I love digital photography. I was an early adopter, buying a 1.3 megapixel Olympus D360 way back in 2000. I still own that camera and it still works. It uses Smart Media Flash cards and actually will capture photos in the TIFF file format. I paid $300.00 for that camera. From there, I upgraded to an Olympus C-3000, then the Fuji S-7000, and then to the Canon 20D. My current digital SLR is the Canon 50D for most of my photography and an Olympus E-410 for street photography. So, why am I listing all these digital cameras? It is not to brag, but simply to illustrate that I am not a digital hater, or some sort of luddite railing against windmills when I tell you that I love shooting film.
I am not a photographic historian, so feel free to call me out if I get something wrong. The earliest forms of photography were similar to Polaroid photography in that the photography used a camera to take a photo, applied a chemical, or chemicals, to the capture medium, and the photograph, seemingly by magic, appeared on that medium. I used the phrase "seemingly by magic" because I believe the first photographers were magicians in that they used new science to create art. Athough I shoot negative film, I still feel there is magic in film photography.
For me, there is something magical about using a piece of equipment to capture a photograph on film. There is no reviewing on the LCD screen on the back of the camera. There is no deleting the shot and trying again. There is no adjusting the ISO to get the perfect aperture and shutter speed combination. You have what you have. The photographer needs to use his skills and problem solving ability to get the shot when using film. Everything I just mentioned is what makes digital photography great. For the professional the must get the shot, I don't think there is any substitute for digital for the reasons mentioned above. Luckily, I am an amateur. When I shoot, I shoot for me. I can use whatever I want.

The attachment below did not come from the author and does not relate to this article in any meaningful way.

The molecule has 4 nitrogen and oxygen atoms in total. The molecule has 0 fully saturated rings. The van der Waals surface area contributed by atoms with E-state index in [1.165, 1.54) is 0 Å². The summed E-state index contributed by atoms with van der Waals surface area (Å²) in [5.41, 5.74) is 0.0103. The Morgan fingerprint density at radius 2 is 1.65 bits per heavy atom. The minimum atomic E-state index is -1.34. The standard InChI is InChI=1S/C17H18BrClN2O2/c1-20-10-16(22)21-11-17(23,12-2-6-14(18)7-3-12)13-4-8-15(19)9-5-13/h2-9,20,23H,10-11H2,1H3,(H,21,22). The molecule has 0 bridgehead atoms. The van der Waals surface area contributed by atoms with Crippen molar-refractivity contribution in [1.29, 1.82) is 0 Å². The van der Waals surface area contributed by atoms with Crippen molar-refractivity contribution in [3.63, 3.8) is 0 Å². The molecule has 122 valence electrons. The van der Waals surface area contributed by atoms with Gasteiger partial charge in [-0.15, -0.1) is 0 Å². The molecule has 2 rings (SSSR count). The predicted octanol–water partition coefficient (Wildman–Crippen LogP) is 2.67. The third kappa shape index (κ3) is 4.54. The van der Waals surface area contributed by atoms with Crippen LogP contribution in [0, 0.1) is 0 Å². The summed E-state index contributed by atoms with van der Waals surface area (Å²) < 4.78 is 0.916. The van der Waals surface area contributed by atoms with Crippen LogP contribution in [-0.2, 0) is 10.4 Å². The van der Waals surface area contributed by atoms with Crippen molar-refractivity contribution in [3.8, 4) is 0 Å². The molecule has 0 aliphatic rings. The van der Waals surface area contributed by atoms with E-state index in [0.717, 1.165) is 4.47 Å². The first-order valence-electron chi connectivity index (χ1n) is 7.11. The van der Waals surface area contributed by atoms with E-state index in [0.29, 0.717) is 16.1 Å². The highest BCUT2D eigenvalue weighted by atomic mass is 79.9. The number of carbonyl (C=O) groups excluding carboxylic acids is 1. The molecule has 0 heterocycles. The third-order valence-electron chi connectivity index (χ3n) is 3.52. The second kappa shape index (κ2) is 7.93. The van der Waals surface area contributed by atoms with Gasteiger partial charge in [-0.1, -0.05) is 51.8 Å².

Pictured above is my Bronica medium format film kit. Currently, when I shoot film, this is what I use. The negatives are big and wonderful and create wonderful prints. The files that are created when I scan the negatives in to my computer are massive and full of information. Shooting with this camera is a completely manual affair. You need to either be able to intuitively judge light or use a light meter. Aperture and shutter speed are set manually. The film is advanced with a crank. It is very cool. For me, having to do all of this to capture a photo creates a very real connection to my photography that digital does not.
Another reason why I love shooting film is the anticipation of receiving my exposed negatives and seeing how successful I was in capturing the photographs I intended. There is so much in this world that creates an "I want it now!!!!" mentality, that having to wait, even for an hour, to see how my photos came out creates an almost palpable sense of anticipation. Now, the flip side of that coin is that anticipation can turn into disappointment rather quickly if the photos do not come out the way I expected. For me, possible failure is part of the allure of film photography. You have to be good at what you do, anticipate problems, think on your feet and be able to visualize what the photo will look like to be consistently successful with film photography.
If you want to get into film photography, there is no better time. Film cameras are so cheap right now, they are almost giving them away. Check out KEH or the used sections of B&H Photo or Adorama for some great deals.
To wrap it up, this is not a manifesto to say that film is better than digital photography. Far from it. This is simply a small article explaining why I still shoot film, and why you may want to shoot it as well.